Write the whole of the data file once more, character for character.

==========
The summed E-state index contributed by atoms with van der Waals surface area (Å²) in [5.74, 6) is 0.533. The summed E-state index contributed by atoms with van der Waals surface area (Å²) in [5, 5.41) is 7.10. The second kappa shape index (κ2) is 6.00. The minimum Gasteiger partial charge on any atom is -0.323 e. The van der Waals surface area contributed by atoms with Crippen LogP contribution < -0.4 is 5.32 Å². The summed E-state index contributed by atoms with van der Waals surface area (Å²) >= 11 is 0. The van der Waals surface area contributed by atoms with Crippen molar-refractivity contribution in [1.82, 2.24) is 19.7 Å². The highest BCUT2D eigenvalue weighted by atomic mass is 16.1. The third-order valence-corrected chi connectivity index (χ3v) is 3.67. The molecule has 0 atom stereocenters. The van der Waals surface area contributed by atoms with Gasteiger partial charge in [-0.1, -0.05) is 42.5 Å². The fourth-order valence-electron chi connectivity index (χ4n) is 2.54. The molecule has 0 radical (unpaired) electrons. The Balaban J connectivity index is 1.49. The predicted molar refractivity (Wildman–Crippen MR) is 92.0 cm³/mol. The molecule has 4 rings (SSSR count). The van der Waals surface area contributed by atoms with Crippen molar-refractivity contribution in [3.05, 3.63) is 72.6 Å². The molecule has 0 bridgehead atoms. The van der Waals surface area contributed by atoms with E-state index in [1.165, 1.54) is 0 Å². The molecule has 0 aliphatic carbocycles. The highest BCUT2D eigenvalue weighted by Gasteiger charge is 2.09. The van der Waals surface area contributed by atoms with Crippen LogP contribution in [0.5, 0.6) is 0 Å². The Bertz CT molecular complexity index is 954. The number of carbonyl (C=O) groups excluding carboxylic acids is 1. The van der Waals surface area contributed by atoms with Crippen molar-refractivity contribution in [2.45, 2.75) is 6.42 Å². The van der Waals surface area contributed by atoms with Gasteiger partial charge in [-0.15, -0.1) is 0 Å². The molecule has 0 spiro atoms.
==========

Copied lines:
The summed E-state index contributed by atoms with van der Waals surface area (Å²) in [5.74, 6) is 0.533. The summed E-state index contributed by atoms with van der Waals surface area (Å²) in [5, 5.41) is 7.10. The second kappa shape index (κ2) is 6.00. The minimum Gasteiger partial charge on any atom is -0.323 e. The van der Waals surface area contributed by atoms with Crippen LogP contribution < -0.4 is 5.32 Å². The summed E-state index contributed by atoms with van der Waals surface area (Å²) >= 11 is 0. The van der Waals surface area contributed by atoms with Crippen molar-refractivity contribution in [1.82, 2.24) is 19.7 Å². The highest BCUT2D eigenvalue weighted by atomic mass is 16.1. The third-order valence-corrected chi connectivity index (χ3v) is 3.67. The molecule has 0 atom stereocenters. The van der Waals surface area contributed by atoms with Gasteiger partial charge in [-0.1, -0.05) is 42.5 Å². The fourth-order valence-electron chi connectivity index (χ4n) is 2.54. The molecule has 0 radical (unpaired) electrons. The Balaban J connectivity index is 1.49. The predicted molar refractivity (Wildman–Crippen MR) is 92.0 cm³/mol. The molecule has 4 rings (SSSR count). The van der Waals surface area contributed by atoms with Crippen molar-refractivity contribution in [3.05, 3.63) is 72.6 Å². The molecule has 0 bridgehead atoms. The van der Waals surface area contributed by atoms with E-state index in [1.165, 1.54) is 0 Å². The molecule has 0 aliphatic carbocycles. The highest BCUT2D eigenvalue weighted by Gasteiger charge is 2.09. The van der Waals surface area contributed by atoms with Crippen LogP contribution in [0.5, 0.6) is 0 Å². The Bertz CT molecular complexity index is 954. The number of carbonyl (C=O) groups excluding carboxylic acids is 1. The van der Waals surface area contributed by atoms with Crippen molar-refractivity contribution in [2.45, 2.75) is 6.42 Å². The van der Waals surface area contributed by atoms with Gasteiger partial charge in [-0.15, -0.1) is 0 Å². The molecule has 0 spiro atoms.